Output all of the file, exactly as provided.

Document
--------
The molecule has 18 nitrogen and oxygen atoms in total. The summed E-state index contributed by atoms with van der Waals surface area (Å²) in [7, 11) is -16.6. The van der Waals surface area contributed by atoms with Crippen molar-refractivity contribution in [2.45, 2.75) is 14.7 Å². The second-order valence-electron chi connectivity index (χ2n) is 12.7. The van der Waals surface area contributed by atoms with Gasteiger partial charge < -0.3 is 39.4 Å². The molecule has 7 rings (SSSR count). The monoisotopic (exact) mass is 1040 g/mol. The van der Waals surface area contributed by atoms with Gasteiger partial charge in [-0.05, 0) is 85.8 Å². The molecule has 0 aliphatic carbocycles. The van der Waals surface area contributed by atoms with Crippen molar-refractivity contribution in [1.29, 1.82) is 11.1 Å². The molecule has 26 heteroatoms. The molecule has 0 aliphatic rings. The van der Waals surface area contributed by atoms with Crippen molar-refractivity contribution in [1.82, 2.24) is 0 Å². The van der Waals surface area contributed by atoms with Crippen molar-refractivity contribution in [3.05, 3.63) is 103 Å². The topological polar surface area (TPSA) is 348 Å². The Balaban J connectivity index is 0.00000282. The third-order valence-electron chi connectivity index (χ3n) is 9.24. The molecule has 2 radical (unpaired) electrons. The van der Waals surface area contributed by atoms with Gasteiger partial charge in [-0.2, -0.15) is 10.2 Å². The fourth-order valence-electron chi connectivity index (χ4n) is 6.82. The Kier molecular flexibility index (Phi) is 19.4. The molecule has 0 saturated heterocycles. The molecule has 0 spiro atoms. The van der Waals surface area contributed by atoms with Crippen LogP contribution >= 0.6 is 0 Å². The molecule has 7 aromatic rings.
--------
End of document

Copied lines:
The molecule has 18 nitrogen and oxygen atoms in total. The summed E-state index contributed by atoms with van der Waals surface area (Å²) in [7, 11) is -16.6. The van der Waals surface area contributed by atoms with Crippen molar-refractivity contribution in [2.45, 2.75) is 14.7 Å². The second-order valence-electron chi connectivity index (χ2n) is 12.7. The van der Waals surface area contributed by atoms with Gasteiger partial charge < -0.3 is 39.4 Å². The molecule has 7 rings (SSSR count). The monoisotopic (exact) mass is 1040 g/mol. The van der Waals surface area contributed by atoms with Gasteiger partial charge in [-0.05, 0) is 85.8 Å². The molecule has 0 aliphatic carbocycles. The van der Waals surface area contributed by atoms with Crippen molar-refractivity contribution in [1.29, 1.82) is 11.1 Å². The molecule has 26 heteroatoms. The molecule has 0 aliphatic rings. The van der Waals surface area contributed by atoms with Crippen molar-refractivity contribution in [1.82, 2.24) is 0 Å². The van der Waals surface area contributed by atoms with Crippen molar-refractivity contribution in [3.05, 3.63) is 103 Å². The topological polar surface area (TPSA) is 348 Å². The Balaban J connectivity index is 0.00000282. The third-order valence-electron chi connectivity index (χ3n) is 9.24. The molecule has 2 radical (unpaired) electrons. The van der Waals surface area contributed by atoms with Gasteiger partial charge in [-0.2, -0.15) is 10.2 Å². The fourth-order valence-electron chi connectivity index (χ4n) is 6.82. The Kier molecular flexibility index (Phi) is 19.4. The molecule has 0 saturated heterocycles. The molecule has 0 spiro atoms. The van der Waals surface area contributed by atoms with Crippen LogP contribution >= 0.6 is 0 Å². The molecule has 7 aromatic rings.